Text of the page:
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Detox Your Home: Detect, Remove Lead Paint
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Sorry, parental units, but discovering traces of lead in your kids' toys is the least of your problems with this neurotoxin. More than 80 percent of American homes built before 1978, or roughly 64 million, contain lead paint, according to the U.S. Environmental Protection Agency (EPA). And it's not only chipping and peeling paint you have to watch out for-lead-paint dust from walls, windowsills, woodwork, and other surfaces can be inhaled or ingested after coming into contact with your hands, placing exuberant little explorers (and chewers, especially) at deadly risk.

We've put together a step-by-step guide to determining if lead is present in your home, and what do if it rears its ugly head. 1. Have your paint tested: Although home test kits are widely available, the U.S. Consumer Product Safety Commission recently rejected most of them as unreliable, especially if the lead in the sample was covered with a non-leaded coating. X-ray fluorescence (XRF) screening, a technology available to professional inspectors, however, produced significantly more-accurate results.

Call the The National Lead Information Center and Clearinghouse (NLICC) at 800-LEAD-FYI or visit its Web site for a list of EPA-certified labs you can send paint chips for testing.

2. Test your children: If you suspect your kids have been exposed to high levels of lead, take them to a doctor to get tested, especially if they're under a year old. Blood lead tests for kids are usually covered under health insurance or Medicaid; some cities even offer these tests for free. Children with blood lead levels above 10 µg/dl (micrograms per deciliter) will need follow-up care.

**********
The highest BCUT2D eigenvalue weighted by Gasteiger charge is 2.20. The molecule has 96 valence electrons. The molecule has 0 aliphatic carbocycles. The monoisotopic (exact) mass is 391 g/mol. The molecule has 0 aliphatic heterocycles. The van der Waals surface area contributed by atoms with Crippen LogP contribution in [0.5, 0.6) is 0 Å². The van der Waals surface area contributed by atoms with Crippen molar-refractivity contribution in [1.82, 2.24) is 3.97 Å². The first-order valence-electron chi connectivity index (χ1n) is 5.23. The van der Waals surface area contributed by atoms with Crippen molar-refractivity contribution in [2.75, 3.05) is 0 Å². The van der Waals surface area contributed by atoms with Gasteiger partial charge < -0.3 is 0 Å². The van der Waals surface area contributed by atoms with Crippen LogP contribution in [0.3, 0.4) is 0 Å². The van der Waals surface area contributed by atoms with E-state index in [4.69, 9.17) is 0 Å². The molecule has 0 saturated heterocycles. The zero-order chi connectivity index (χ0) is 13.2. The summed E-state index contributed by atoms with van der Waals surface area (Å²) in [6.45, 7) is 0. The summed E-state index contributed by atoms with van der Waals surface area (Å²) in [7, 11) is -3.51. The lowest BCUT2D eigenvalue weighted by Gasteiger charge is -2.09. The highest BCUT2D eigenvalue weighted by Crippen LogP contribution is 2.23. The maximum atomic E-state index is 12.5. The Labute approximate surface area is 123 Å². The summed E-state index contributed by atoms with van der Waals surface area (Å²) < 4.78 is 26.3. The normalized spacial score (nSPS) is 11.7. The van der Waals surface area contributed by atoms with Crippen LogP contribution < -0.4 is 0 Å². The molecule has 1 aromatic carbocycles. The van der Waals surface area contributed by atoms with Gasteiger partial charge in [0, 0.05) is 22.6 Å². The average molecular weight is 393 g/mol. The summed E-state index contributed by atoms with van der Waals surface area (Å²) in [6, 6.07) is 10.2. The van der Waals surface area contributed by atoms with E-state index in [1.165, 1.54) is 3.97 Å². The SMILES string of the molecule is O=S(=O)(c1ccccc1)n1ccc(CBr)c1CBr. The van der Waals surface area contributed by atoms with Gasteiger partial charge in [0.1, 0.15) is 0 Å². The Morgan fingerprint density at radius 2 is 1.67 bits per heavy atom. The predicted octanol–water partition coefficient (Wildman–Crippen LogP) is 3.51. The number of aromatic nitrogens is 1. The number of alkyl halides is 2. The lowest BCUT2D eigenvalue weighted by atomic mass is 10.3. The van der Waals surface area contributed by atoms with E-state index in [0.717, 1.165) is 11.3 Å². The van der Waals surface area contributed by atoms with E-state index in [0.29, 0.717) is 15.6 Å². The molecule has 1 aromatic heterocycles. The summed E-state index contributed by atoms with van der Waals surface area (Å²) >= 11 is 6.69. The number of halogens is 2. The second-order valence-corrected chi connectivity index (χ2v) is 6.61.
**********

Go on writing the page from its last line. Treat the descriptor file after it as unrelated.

Tip: Children with nutritional deficiencies of iron, calcium, and zinc are more susceptible to lead poisoning, so a balanced diet of grains, fruits, and vegetables is essential.

3. Find a lead-abatement specialist: If lead is detected, contact NLICC, the American Industrial Hygiene Association, the U.S. Department of Housing and Urban Development, or your regional EPA office for a list of licensed lead-removal experts. Depending on circumstances, the professional may recommend installing paneling or drywall, or applying encapsulation, which is a thick-bodied, protective layer of paint. Ideally, you and your family should stay somewhere else while the cleanup is in progress.

Tip: If you live in public housing, and lead paint is detected in your apartment, the housing authority has to fix the problem within 14 days, or move your family into a lead-free apartment.

4. Wash and wipe down surfaces: Meanwhile, wet-mop floors and wipe windows and other contaminated surfaces with trisodium phosphate or another high-phosphate detergent-note, however, that although phosphate picks up lead, it has serious environmental impacts, especially on marine life, and shouldn't be used for regular cleaning.

Besides washing your kids' hands after they play, before they eat, and before bedtime, be sure to launder their toys with detergent regularly and rinse them well. Also, put brooms and conventional vacuums aside for now, as they'll only scatter dust into the air. Instead, use vacuum cleaners equipped with High Energy Particulate (HEPA) filters.

Difficulty level: Moderate

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